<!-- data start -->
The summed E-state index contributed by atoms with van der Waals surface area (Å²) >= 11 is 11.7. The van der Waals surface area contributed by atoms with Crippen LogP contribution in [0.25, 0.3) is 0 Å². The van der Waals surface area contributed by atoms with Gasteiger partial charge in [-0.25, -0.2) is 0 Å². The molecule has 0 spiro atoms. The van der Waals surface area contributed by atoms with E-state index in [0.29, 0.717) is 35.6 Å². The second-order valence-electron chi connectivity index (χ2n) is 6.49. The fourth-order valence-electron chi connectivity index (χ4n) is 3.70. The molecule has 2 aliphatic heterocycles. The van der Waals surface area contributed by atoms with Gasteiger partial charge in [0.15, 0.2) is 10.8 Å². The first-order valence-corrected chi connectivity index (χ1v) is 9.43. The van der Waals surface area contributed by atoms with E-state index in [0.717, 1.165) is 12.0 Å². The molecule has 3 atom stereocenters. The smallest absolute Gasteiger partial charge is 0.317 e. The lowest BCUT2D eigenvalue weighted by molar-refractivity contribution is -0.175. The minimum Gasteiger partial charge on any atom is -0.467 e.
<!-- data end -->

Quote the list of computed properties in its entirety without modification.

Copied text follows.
The summed E-state index contributed by atoms with van der Waals surface area (Å²) >= 11 is 11.7. The van der Waals surface area contributed by atoms with Crippen LogP contribution in [0.25, 0.3) is 0 Å². The van der Waals surface area contributed by atoms with Gasteiger partial charge in [-0.25, -0.2) is 0 Å². The molecule has 0 spiro atoms. The van der Waals surface area contributed by atoms with E-state index in [0.29, 0.717) is 35.6 Å². The second-order valence-electron chi connectivity index (χ2n) is 6.49. The fourth-order valence-electron chi connectivity index (χ4n) is 3.70. The molecule has 2 aliphatic heterocycles. The van der Waals surface area contributed by atoms with Gasteiger partial charge in [0.15, 0.2) is 10.8 Å². The first-order valence-corrected chi connectivity index (χ1v) is 9.43. The van der Waals surface area contributed by atoms with E-state index in [0.717, 1.165) is 12.0 Å². The molecule has 3 atom stereocenters. The smallest absolute Gasteiger partial charge is 0.317 e. The lowest BCUT2D eigenvalue weighted by molar-refractivity contribution is -0.175. The minimum Gasteiger partial charge on any atom is -0.467 e.